Dobro in Hand, Colorado-based bluegrass musician Andy Hall, will go with the Infamous Stringdusters on a nationwide concert tour that begins January 20 in Albany, New York, and arrives in 17 states through early April. That’s a lot of trips in a short period of time, but Hall hopes to add an unscheduled stop to his itinerary – Los Angeles, home of the 64e Annual Grammy Awards.
The Infamous Stringdusters received a Grammy nomination in November for their Bill Monroe tribute album, but the awards show, scheduled for January 31, has been postponed due to the pandemic. While waiting to hear a new date, the bluegrass group has 33 gigs to perform through early April – a busy schedule that calls for Hall to use his travel strategies.
“The way I avoid burnout on the road these days is by not drinking alcohol, having a positive attitude and conserving energy during the day,” says the 46-year-old musician. . “I used to try to pack as much as possible on tours – hiking, skiing or sightseeing. These days I focus on the show and the music and I’m in the best shape for the show. “
Hall has performed in 50 states with the Infamous Stringdusters, who are releasing a new abum To the fray February 18. The group’s 2018 album Laws of gravity won a Grammy for Best Bluegrass Album and the band’s song “Magic # 9” was nominated for a 2010 Grammy for Best Country Instrumental Performance.
He recommends five festivals for music fans who want to attend a traditional bluegrass festival this year: Gray TNZT in Oak Hill, New York; RockyGrass in Lyon, Colorado; the Bluegrass Island Festival in Manteo, North Carolina; Thomas Point Beach in Brunswick, Maine, and Delfest in Cumberland, Maryland. In addition, there are many small festivals, especially in the Southeast, “where you can see top notch bluegrass,” he says.
Hall’s bluegrass career has come a long way since growing up in Binghamton in central New York City and attending Binghamton High School.
“The Binghamton area is beautiful – rolling hills, forests and many mid-sized towns,” he says. “Not much going on there, but there are a lot of colleges in the area, it was a great place to grow up and there were some great, down to earth people. I had a somewhat negative outlook on my hometown, but I think it went hand in hand with the urge to get away from it all and see the world. I returned there recently to receive a Distinguished Alumni Award from my high school and was really impressed with what they do in music and theater. It changed my outlook on my old high school for the better! “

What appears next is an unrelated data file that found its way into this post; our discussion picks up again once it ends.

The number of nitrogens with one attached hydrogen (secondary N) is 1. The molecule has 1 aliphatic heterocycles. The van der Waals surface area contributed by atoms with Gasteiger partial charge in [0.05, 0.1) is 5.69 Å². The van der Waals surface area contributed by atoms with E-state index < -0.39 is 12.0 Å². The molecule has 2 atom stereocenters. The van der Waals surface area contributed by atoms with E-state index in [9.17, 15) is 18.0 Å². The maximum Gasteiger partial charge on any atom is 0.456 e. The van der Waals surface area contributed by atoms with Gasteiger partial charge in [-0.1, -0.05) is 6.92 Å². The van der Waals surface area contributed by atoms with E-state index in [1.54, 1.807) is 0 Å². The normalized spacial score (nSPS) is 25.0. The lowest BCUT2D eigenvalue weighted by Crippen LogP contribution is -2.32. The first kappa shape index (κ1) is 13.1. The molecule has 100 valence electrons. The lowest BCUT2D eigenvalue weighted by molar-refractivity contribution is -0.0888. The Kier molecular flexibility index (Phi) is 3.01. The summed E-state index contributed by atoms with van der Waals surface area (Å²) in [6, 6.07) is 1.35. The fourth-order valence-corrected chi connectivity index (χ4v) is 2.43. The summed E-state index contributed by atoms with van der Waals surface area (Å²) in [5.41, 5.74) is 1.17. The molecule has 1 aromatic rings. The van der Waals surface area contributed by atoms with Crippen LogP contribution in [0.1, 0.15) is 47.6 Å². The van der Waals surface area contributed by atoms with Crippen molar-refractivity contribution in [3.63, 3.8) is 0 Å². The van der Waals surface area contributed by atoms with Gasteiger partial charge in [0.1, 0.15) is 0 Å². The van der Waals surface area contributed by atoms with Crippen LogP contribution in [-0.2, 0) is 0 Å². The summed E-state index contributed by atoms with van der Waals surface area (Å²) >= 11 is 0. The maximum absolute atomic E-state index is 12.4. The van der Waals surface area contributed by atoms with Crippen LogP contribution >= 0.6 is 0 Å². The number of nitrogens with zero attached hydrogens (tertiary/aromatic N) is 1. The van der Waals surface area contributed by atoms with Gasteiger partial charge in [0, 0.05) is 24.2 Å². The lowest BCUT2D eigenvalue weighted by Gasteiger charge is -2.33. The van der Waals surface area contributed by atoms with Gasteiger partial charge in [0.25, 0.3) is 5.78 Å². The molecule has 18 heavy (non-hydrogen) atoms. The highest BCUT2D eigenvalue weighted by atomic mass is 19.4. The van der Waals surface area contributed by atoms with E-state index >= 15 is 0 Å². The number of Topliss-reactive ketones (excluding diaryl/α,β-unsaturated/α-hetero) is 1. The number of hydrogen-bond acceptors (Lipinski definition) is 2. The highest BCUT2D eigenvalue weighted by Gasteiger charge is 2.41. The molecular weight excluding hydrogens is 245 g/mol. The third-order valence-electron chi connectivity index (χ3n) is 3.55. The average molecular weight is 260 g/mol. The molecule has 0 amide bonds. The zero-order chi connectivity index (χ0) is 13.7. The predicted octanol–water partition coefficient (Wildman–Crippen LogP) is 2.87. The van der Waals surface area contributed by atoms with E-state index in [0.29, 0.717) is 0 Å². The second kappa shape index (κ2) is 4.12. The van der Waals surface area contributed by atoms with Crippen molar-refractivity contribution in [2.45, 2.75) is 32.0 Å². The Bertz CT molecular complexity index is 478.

Hall left Binghamton to attend the famous Berklee College of Music in Boston.
“Boston is an amazing city – the arts, music and culture everywhere,” he says. “That’s where I started my bluegrass journey, and performed in Boston bars and New England festivals.
Hall spent eight years in Boston. He then realized he had to move to Nashville, the home of the bluegrass masters.
“Nashville was basically a music school,” he recalls. “I spent the next 11 years meeting my heroes and learning to play with the best. Nashville has so much growth and vibrant energy and truly is one of the greatest cities in America. Everything seems new there, but Nashville also has such a rich history. “
Hall now lives in a Denver suburb of Lakewood and enjoys Colorado.
“I like the dry air, the sun and the mountains,” he says. “I ski, walk, camp and run in incredible scenery. He inspires me musically and in life. Mountainous terrain can be dangerous, and I love it. The live music scene is second to none – endless quality venues and fans flock to see live music.
The natural beauty of Colorado and some other favorite places in the United States creates a warm and welcome ambience.
“I tend to like the big stuff, which is why I turned to the Rocky Mountains,” says Hall. “Washington State and Oregon are amazing with their volcanoes and lush forests, and the Columbia River Gorge is special. The area near Bears Ears in southern Utah is breathtaking. The indigenous culture and geography make it a pretty magical area.
Other favorites include Maine’s “incredible” coastline and Bar Harbor; summer on the water in northern Michigan and the American deserts.
“The dry open spaces are what really touched my soul,” Hall says. “The vast calm of the desert puts everything in perspective.
Abroad, Hall has performed in Canada, Mexico, Germany, Sweden, Denmark, Switzerland, Belgium, the Netherlands, the Czech Republic and Slovakia, but he says “geography the most amazing “he had ever seen abroad was in Peru.
“I spent a month traveling the Andes 20 years ago and can’t wait to go back,” he says. “There are massive volcanoes and ancient vibrations, and distance takes on new meaning. High in the air, you become a little dreamy, and the landscapes dominate. There are huge areas where most people don’t go. The infrastructure is less, so the majesty of the landscapes is even more imposing. Your van could break down. You can stay in a cabin without electricity. Things are simpler in some ways.